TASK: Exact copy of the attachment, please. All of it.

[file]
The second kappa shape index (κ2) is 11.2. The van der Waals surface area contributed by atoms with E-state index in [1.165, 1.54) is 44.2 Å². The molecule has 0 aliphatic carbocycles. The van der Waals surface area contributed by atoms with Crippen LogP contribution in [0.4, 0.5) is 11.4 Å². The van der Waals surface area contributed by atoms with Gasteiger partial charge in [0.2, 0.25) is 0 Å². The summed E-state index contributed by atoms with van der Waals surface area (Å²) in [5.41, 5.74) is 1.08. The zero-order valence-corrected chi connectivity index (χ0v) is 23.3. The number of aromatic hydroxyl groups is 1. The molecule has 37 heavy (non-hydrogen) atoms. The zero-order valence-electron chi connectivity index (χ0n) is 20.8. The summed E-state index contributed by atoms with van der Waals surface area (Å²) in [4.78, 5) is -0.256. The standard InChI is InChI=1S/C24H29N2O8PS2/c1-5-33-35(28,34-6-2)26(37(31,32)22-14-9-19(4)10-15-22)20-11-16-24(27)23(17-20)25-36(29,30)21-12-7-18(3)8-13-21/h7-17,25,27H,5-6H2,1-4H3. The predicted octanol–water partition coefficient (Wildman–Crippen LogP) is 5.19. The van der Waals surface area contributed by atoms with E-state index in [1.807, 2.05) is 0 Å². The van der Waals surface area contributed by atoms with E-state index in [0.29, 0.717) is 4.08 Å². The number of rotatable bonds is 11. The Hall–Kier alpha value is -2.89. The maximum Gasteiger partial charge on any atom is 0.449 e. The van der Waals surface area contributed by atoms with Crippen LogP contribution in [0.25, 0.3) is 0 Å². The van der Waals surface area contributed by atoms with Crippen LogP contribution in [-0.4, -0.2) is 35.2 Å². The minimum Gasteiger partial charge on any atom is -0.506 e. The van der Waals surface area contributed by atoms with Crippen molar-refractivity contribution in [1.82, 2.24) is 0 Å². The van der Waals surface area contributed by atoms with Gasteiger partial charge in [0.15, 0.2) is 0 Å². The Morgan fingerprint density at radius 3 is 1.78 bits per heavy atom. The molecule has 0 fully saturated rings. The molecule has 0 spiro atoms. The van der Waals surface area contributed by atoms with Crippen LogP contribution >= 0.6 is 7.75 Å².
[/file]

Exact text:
The second kappa shape index (κ2) is 11.2. The van der Waals surface area contributed by atoms with E-state index in [1.165, 1.54) is 44.2 Å². The molecule has 0 aliphatic carbocycles. The van der Waals surface area contributed by atoms with Crippen LogP contribution in [0.4, 0.5) is 11.4 Å². The van der Waals surface area contributed by atoms with Gasteiger partial charge in [0.2, 0.25) is 0 Å². The summed E-state index contributed by atoms with van der Waals surface area (Å²) in [5.41, 5.74) is 1.08. The zero-order valence-corrected chi connectivity index (χ0v) is 23.3. The number of aromatic hydroxyl groups is 1. The molecule has 37 heavy (non-hydrogen) atoms. The zero-order valence-electron chi connectivity index (χ0n) is 20.8. The summed E-state index contributed by atoms with van der Waals surface area (Å²) in [4.78, 5) is -0.256. The standard InChI is InChI=1S/C24H29N2O8PS2/c1-5-33-35(28,34-6-2)26(37(31,32)22-14-9-19(4)10-15-22)20-11-16-24(27)23(17-20)25-36(29,30)21-12-7-18(3)8-13-21/h7-17,25,27H,5-6H2,1-4H3. The predicted octanol–water partition coefficient (Wildman–Crippen LogP) is 5.19. The van der Waals surface area contributed by atoms with E-state index in [1.807, 2.05) is 0 Å². The van der Waals surface area contributed by atoms with E-state index in [0.29, 0.717) is 4.08 Å². The number of rotatable bonds is 11. The Hall–Kier alpha value is -2.89. The maximum Gasteiger partial charge on any atom is 0.449 e. The van der Waals surface area contributed by atoms with Crippen LogP contribution in [0.25, 0.3) is 0 Å². The van der Waals surface area contributed by atoms with Crippen LogP contribution in [-0.4, -0.2) is 35.2 Å². The minimum Gasteiger partial charge on any atom is -0.506 e. The van der Waals surface area contributed by atoms with Crippen molar-refractivity contribution in [1.82, 2.24) is 0 Å². The van der Waals surface area contributed by atoms with Gasteiger partial charge in [0.15, 0.2) is 0 Å². The Morgan fingerprint density at radius 3 is 1.78 bits per heavy atom. The molecule has 0 fully saturated rings. The molecule has 0 spiro atoms. The van der Waals surface area contributed by atoms with Crippen LogP contribution >= 0.6 is 7.75 Å².